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European court ruling spells end of pre-ticked cookie consent forms under GDPR


By John McCarthy, Opinion Editor

October 2, 2019 | 4 min read

The Court of Justice of the European Union (Curia) has made a ruling with far-reaching consequences for digital advertisers and media owners: pre-ticked forms for cookies on websites have been ruled incapable of legally gathering consent to track consumers.

Transparency and Consent Framework puts consumers as "the principal focus"

European court ruling spells end of pre-ticked cookie consent forms under GDPR

Weeks after a tense Dmexco conference, where the consent framework was questioned alongside the broader legality of programmatic advertising's real-time bidding, this issue boiled over during a legal case against lottery site Planet 49, which requests players to consent to pre-ticked cookies to access its game.

Its pre-ticked cookie boxes (favoured by countless websites after the introduction of GDPR) did not legally gather consent, found the court. Instead users must actively opt-in to have each company (sometimes in their hundreds) follow them across the web.

The German Federation of Consumer Organisations challenged the lottery. German courts then bumped the ruling up to the Court of Justice to interpret EU law.

The judgement passed Monday (1 October) in a case that has lasted more than a year.

It read: “The court decides that the consent which a website user must give to the storage of and access to cookies on his or her equipment is not validly constituted by way of a pre-checked checkbox which that user must deselect to refuse his or her consent.

“That decision is unaffected by whether or not the information stored or accessed on the user’s equipment is personal data. EU law aims to protect the user from any interference with his or her private life, in particular, from the risk that hidden identifiers and other similar devices enter those users’ terminal equipment without their knowledge.”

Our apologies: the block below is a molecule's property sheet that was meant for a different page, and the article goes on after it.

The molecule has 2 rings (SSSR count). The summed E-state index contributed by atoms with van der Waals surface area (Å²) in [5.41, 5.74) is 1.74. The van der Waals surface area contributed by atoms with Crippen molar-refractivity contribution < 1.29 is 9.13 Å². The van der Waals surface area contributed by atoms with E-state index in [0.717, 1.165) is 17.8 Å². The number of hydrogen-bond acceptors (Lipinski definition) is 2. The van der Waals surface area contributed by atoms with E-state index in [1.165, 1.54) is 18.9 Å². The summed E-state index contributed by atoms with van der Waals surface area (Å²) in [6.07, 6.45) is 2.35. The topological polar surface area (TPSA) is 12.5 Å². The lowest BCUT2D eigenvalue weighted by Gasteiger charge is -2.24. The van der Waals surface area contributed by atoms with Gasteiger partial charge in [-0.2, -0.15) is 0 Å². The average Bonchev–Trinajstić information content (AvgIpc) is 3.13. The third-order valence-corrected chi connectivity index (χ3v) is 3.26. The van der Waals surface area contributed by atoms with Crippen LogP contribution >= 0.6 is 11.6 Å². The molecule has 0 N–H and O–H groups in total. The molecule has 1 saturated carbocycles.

The user interface did not allow clear access to analyze cookie partners, nor did it inform users that third party cookies may have access (or for how long). And finally, consent was manufactured to provide access to a gambling game that births ethical if not legal concerns about how advertisers could manufacture consent in the future.

Rowly Bourne, founder of Rezonence, home of the FreeWall solution, helping publishers monetise audience data, said; "If you can no longer auto-opt people in, then adtech is going to have a real problem, because consumers do not have a clue who 99% of the 7,040 adtech vendors are. After all, most people think Adobe makes PDFs. So no one will actively opt-in to companies they not heard of. And this will end up shining a light on how consent is achieved in the app-industry.

"This is only going to give further ammunition to the ICO, who already highlighted their concerns regarding consent in their 'Update report into adtech and real time bidding'."

Bourne sees a "good opportunity for publishers, as consumers know who they are, and will opt-in". There's also an opportunity for companies like Rezonence "who believed explicit consumer consent was going to be the conclusion from the GDPR are now well placed".

The Next Web reported the decision even rendered the Curia press release ruling page as illegal with pre-ticked consent boxes.

It appears that the web user experience will be further eroded in the name of user privacy with more strident cookie checks being implemented.

On the other hand, web users may have been dissuaded from opting out of cookies previously due to the sheer length of time it takes to un-tick pre-selected boxes.

Read the full ruling details here.

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